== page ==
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Intel names new chips after failed Israeli political party

Bridge to controversy

Internet Security Threat Report 2014

IDF Intel's tradition of issuing confusing and innocuous processor code-names has been derailed. Oh, the code-names are still confusing because of their quantity, but they've shifted from innocuous to loaded.

Up to now, Intel has largely relied on small cities, rivers and mountains on the West Coast for its code-names. Customers have seen products such as Montecito, Yamhill and McKinley.

The most controversial code-name we can remember came with a version of the Itanium processor called Tanglewood. Intel was forced to rename this chip Tukwila after the Tanglewood Music Center in Massachusetts demanded a switch.

Now, however, Intel has started hyping "Gesher" in earnest, and we think this is the most controversial code-name of all.

Gesher covers a new chip architecture from Intel set for release in 2010. It's also one of the code-names, like Merom, that seems to have been churned out by Intel Israel.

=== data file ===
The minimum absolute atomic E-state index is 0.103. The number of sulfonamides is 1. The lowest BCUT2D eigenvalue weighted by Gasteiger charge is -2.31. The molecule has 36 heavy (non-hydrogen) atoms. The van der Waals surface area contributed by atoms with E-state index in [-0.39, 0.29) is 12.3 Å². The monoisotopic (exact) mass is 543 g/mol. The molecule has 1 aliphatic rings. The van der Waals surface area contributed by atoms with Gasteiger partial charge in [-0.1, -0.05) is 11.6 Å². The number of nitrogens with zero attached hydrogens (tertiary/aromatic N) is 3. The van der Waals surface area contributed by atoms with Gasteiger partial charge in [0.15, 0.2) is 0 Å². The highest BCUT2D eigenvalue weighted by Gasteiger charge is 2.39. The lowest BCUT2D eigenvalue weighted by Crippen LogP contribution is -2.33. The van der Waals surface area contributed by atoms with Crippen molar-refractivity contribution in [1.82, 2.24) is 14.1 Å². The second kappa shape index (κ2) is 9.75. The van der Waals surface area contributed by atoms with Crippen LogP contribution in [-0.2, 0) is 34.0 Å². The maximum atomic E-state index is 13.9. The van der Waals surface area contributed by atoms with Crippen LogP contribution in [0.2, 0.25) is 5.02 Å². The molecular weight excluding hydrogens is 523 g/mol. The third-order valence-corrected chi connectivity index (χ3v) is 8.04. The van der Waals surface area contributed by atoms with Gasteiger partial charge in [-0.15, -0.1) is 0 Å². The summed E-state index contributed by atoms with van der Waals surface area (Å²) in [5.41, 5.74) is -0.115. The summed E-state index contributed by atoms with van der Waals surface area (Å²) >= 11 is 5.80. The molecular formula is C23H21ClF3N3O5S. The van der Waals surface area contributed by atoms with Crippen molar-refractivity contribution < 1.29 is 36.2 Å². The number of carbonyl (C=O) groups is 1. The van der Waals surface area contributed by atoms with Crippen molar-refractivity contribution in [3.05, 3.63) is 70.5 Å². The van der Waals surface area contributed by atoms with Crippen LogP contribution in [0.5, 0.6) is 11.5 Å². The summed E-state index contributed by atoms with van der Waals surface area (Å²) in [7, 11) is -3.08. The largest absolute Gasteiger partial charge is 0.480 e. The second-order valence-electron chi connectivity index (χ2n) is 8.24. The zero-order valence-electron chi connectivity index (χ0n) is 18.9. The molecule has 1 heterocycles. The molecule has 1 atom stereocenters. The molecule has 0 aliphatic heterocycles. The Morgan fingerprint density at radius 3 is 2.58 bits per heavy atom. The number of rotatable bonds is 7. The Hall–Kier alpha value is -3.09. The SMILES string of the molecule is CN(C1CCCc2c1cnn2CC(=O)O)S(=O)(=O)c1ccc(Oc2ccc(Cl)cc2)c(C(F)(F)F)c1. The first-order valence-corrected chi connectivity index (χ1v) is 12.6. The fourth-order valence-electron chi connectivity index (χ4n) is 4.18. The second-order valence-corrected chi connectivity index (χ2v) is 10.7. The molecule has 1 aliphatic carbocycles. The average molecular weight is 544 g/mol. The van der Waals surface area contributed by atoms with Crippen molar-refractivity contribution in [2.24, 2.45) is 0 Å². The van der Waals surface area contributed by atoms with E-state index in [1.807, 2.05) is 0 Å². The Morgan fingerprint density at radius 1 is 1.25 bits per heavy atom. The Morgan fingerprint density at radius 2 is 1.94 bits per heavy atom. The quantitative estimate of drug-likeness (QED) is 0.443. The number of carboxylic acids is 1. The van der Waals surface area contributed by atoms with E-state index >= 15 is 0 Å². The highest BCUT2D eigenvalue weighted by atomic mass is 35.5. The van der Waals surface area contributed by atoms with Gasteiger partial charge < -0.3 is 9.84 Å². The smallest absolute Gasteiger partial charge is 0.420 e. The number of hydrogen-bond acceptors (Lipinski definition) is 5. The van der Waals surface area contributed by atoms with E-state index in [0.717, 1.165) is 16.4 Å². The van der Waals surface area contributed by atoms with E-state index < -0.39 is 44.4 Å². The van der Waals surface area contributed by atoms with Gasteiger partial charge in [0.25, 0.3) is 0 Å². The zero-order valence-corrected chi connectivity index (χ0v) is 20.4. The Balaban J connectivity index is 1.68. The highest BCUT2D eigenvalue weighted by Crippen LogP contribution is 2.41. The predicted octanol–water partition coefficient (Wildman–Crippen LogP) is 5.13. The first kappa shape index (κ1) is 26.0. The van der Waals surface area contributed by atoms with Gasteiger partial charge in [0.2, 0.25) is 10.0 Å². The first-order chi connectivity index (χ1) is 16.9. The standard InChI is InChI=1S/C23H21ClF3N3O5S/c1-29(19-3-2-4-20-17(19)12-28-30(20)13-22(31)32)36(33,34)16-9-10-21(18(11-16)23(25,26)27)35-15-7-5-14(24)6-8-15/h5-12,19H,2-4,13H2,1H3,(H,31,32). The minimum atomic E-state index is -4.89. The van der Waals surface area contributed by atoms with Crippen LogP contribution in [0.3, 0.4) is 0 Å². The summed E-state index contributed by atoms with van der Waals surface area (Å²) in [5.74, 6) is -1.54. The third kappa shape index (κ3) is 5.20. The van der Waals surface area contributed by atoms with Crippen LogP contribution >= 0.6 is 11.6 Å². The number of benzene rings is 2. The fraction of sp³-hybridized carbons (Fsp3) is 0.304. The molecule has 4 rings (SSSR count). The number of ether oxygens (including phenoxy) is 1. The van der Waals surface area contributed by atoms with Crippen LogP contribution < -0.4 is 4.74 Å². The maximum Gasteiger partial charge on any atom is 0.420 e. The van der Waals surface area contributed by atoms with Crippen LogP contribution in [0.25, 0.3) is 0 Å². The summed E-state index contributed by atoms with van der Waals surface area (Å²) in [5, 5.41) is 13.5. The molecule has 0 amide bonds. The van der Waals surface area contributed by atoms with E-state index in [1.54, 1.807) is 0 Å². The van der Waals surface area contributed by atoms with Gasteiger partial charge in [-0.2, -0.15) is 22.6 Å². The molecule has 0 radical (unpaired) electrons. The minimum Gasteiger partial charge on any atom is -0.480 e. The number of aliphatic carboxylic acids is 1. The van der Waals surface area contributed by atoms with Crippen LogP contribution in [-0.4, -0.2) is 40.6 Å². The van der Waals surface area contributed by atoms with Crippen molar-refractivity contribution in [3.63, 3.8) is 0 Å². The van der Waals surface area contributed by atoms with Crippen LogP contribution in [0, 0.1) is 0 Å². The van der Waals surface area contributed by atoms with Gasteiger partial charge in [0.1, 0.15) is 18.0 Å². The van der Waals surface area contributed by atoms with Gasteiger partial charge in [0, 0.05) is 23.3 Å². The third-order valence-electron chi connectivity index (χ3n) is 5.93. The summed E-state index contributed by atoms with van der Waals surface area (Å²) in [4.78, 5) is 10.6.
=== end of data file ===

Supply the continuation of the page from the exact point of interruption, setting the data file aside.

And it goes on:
We're told that Gesher means bridge in Hebrew and also that the word describes an Israeli political party. But exactly how loaded of a term is it?

Well, on the bridge front, you could find some extra meaning, since Gesher should link Intel's stodgy North Bridge-based processor designs with more modern designs equipped with integrated memory controllers. Gesher may well bond the old Intel with the new.

A more sensational slice of Gesher trivia comes from the occasionally reliable Wikipedia thing.

We're told that the Gesher political party started by David Levy, "never reached the potential . . . predicted for it."

We won't pretend to be Israeli politics experts and so will leave any grief with the pediaphiles.

That said, Intel must be hoping Gesher the processor doesn't end up like Gesher the political party.

And you thought Itanic was bad. ®

Read Reg Hardware's complete IDF Fall 06 coverage here

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